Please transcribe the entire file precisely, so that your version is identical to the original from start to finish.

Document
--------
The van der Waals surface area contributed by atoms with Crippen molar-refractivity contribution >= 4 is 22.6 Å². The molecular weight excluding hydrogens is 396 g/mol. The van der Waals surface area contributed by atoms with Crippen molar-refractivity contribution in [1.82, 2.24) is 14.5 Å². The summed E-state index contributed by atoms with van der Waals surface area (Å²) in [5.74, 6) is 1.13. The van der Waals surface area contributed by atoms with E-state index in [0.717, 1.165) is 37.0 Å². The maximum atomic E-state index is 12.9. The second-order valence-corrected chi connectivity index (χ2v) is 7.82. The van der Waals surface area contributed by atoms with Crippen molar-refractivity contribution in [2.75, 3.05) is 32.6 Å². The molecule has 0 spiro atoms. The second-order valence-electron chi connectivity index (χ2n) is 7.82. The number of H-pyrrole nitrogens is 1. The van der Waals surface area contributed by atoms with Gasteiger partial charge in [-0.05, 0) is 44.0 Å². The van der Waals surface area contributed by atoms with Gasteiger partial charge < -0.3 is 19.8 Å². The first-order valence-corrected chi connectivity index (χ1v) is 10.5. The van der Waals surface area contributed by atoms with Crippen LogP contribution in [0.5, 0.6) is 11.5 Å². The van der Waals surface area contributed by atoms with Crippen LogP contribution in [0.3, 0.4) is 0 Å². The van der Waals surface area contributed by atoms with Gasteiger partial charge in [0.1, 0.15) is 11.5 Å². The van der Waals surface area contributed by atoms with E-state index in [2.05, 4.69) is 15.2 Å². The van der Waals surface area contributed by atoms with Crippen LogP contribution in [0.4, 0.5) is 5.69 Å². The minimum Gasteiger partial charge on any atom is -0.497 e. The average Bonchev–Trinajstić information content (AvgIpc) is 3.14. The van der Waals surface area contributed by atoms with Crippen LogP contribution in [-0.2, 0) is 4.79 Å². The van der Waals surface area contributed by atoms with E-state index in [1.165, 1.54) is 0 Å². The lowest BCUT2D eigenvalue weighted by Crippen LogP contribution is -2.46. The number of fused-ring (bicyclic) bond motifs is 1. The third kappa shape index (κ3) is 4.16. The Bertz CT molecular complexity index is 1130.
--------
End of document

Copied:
The van der Waals surface area contributed by atoms with Crippen molar-refractivity contribution >= 4 is 22.6 Å². The molecular weight excluding hydrogens is 396 g/mol. The van der Waals surface area contributed by atoms with Crippen molar-refractivity contribution in [1.82, 2.24) is 14.5 Å². The summed E-state index contributed by atoms with van der Waals surface area (Å²) in [5.74, 6) is 1.13. The van der Waals surface area contributed by atoms with E-state index in [0.717, 1.165) is 37.0 Å². The maximum atomic E-state index is 12.9. The second-order valence-corrected chi connectivity index (χ2v) is 7.82. The van der Waals surface area contributed by atoms with Crippen molar-refractivity contribution in [2.75, 3.05) is 32.6 Å². The molecule has 0 spiro atoms. The second-order valence-electron chi connectivity index (χ2n) is 7.82. The number of H-pyrrole nitrogens is 1. The van der Waals surface area contributed by atoms with Gasteiger partial charge in [-0.05, 0) is 44.0 Å². The van der Waals surface area contributed by atoms with Gasteiger partial charge < -0.3 is 19.8 Å². The first-order valence-corrected chi connectivity index (χ1v) is 10.5. The van der Waals surface area contributed by atoms with Crippen LogP contribution in [0.5, 0.6) is 11.5 Å². The van der Waals surface area contributed by atoms with Crippen LogP contribution in [0.3, 0.4) is 0 Å². The van der Waals surface area contributed by atoms with Gasteiger partial charge in [0.1, 0.15) is 11.5 Å². The van der Waals surface area contributed by atoms with E-state index in [2.05, 4.69) is 15.2 Å². The van der Waals surface area contributed by atoms with Crippen LogP contribution in [0.4, 0.5) is 5.69 Å². The minimum Gasteiger partial charge on any atom is -0.497 e. The average Bonchev–Trinajstić information content (AvgIpc) is 3.14. The van der Waals surface area contributed by atoms with Crippen LogP contribution in [-0.2, 0) is 4.79 Å². The van der Waals surface area contributed by atoms with E-state index in [1.165, 1.54) is 0 Å². The lowest BCUT2D eigenvalue weighted by Crippen LogP contribution is -2.46. The number of fused-ring (bicyclic) bond motifs is 1. The third kappa shape index (κ3) is 4.16. The Bertz CT molecular complexity index is 1130.